Dan Tokaji's Blog
Professor Dan Tokaji
Election reform, the Voting Rights Act, the Help America Vote Act, and related topics -- with special attention to the voting rights of people of color, non-English proficient citizens, and people with disabilities

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Equal Vote
Sunday, July 16
 
Blogging Break
I'm in California for the next couple of weeks and am going to be taking a break. Regular blogging will resume in August.
Thursday, July 13
 
Court Orders Against Georgia ID Law
U.S. District Judge Harold Murphy yesterday issued a verbal order from the bench, enjoining enforcement of Georgia's 2006 law requiring voters to show photo identification. The case is Common Cause/Georgia v. Billups, and the AP has this report and the Atlanta Journal Constitution this one. After a five-plus hour hearing, Judge Murphy reportedly found that the law discriminates against those who lack government-issued photo ID. In October of last year, Judge Murphy had issued an injunction against a previous version of Georgia's photo ID law, as described here. That prompted Georgia lawmakers to pass a new version of the law at the start of this year's legislative session.

Yesterday's federal court order follows a temporary restraining order issued by a state court in Fulton County last week in Lake v. Perdue. Judge Melvin Westmoreland found that the 2006 voter ID law places a "restrictive condition on the right of a citizen to vote" in violation of the Georgia Constitution. Judge Westmoreland's order prevents the state from enforcing the voter ID law in next week's primary as well as any run-offs. Also yesterday, the Georgia Supreme Court denied the state's motion to stay the state court order.

What this means is that there are two court orders now in effect against Georgia's 2006 photo ID law. The federal court order is reportedly broader, since it includes the November election and any runoffs, and not just the primary.

Update: The federal court's 194-page preliminary injunction order may be found here.
Tuesday, July 11
 
Voter Registration: The Issue of 2006?
Could voter registration be to 2006 what voting machines were to 2000 and provisional ballots were to 2004? I think it's possible, and USA Today has this story on the question.

There are really two big issues here. The first is implementation of the statewide registration databases that are required by the Help America Vote Act, which I discussed in this weekly comment several weeks ago. The biggest question here is what standards will be used in "matching" voters' identifying information (such as name, address, driver's license number) against that in other databases. If voters' names are wrongly deleted to to matching problems, then lots of people will show up at the polls to find that there names aren't there.

The other issue concerns attempts by some states -- including Florida and Ohio -- to impose new restrictions on nonpartisan groups engaged in voter registration. The ostensible justification for these rules is that phony registration forms have been submitted. On the other hand, groups like ACORN and the League of Women Voters are concerned that the stiff penalities and rigid rules governing them in some states will drastically curtail their ability to register voters. Lawsuits are pending in Florida, Ohio, and Arizona, and I doubt that these will be the last states in which such battles emerge this year.
Wednesday, July 5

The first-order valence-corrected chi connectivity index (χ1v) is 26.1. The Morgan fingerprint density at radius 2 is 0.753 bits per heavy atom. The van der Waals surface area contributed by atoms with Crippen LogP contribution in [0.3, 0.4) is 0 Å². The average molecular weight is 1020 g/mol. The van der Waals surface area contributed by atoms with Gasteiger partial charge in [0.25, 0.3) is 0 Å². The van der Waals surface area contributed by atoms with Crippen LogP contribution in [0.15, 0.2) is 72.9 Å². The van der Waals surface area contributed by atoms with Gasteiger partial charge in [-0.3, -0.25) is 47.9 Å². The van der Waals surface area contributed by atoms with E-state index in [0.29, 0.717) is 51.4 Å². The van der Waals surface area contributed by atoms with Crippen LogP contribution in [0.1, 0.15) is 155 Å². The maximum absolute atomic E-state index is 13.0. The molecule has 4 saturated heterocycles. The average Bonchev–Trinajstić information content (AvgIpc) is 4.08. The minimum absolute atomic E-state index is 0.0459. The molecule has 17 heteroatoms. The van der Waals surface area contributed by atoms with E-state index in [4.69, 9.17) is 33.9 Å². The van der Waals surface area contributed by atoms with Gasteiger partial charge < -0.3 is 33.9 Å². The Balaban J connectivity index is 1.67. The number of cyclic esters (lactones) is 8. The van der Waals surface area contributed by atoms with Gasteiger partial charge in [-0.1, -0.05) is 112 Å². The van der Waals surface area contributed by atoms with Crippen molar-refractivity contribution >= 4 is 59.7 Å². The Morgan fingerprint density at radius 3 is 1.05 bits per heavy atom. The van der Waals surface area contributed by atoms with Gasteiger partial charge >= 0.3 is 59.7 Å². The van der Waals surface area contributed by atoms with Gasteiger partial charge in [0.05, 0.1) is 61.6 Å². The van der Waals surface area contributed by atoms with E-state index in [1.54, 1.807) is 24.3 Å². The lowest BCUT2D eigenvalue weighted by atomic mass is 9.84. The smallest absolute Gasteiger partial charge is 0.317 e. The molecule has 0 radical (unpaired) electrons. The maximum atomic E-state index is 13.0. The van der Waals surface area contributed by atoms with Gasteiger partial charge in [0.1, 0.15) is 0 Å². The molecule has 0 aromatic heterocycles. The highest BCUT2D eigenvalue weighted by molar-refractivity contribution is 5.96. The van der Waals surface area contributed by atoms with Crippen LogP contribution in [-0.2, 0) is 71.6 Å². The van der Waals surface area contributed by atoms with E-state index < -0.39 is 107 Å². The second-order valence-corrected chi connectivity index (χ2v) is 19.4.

Trouble with Statewide Voter Registration Lists
The Help America Vote Act requires that every state have in place a statewide registration database for this year's elections. The Madison Capital Times reports here that Wisconsin is having trouble making its work: "The state's new voter registration system can't process absentee ballots and is five times slower than the city of Madison's current system, says Mayor Dave Cieslewicz." The software for the system was developed by Accenture.

How well statewide registration databases work is a big issue to watch this year. Unfortunately, there's not been a whole lot of media coverage, but you can find more on the status of each state's database (including the vendor it's using) on the votingindustry.com website -- a great source of information for those interested in the subject. It also has information on each states' voting equipment.
Monday, July 3
 
We've Got Paper Trails -- Now What?
Sadly for election officials in Yuba County, California, they're going to have to count them, according to this report in the Appeal-Democrat. A recount has been requested in a supervisorial race where the incumbent defeated the challenger by a 676-639 margin. There weren't that many votes cast, just a little over 1300, but the recount of the paper strips that constitute the electronic voting machine's "voter verified paper audit trail" (VVPAT) is expected to last several days according to elections supervisor Donna Hillegass. Why? Take a look at the accompanying photo of the VVPATs and you'll get an idea.

The big question that this raises is this: Will it really be feasible to conduct automatic audits of a sufficient number of VVPATs on a routine basis, to get an adequate level of confidence in election results? That entails two subsidiary questions. The first is a math/statistics question: What percentage of randomly selected ballots (or precincts) will have to be recounted to get a adequate level of confidence? The second is a manpower question: How long will it actually take to count that many ballots?
Saturday, July 1
 
Guest-Blogging on Election Law
I'm guest-blogging on Rick Hasen's Election Law blog this week. As before, any analysis and commentary that I post there will be cross-posted here, though I'll post shorter news items on Rick's blog only.

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Moritz College of Law The Ohio State University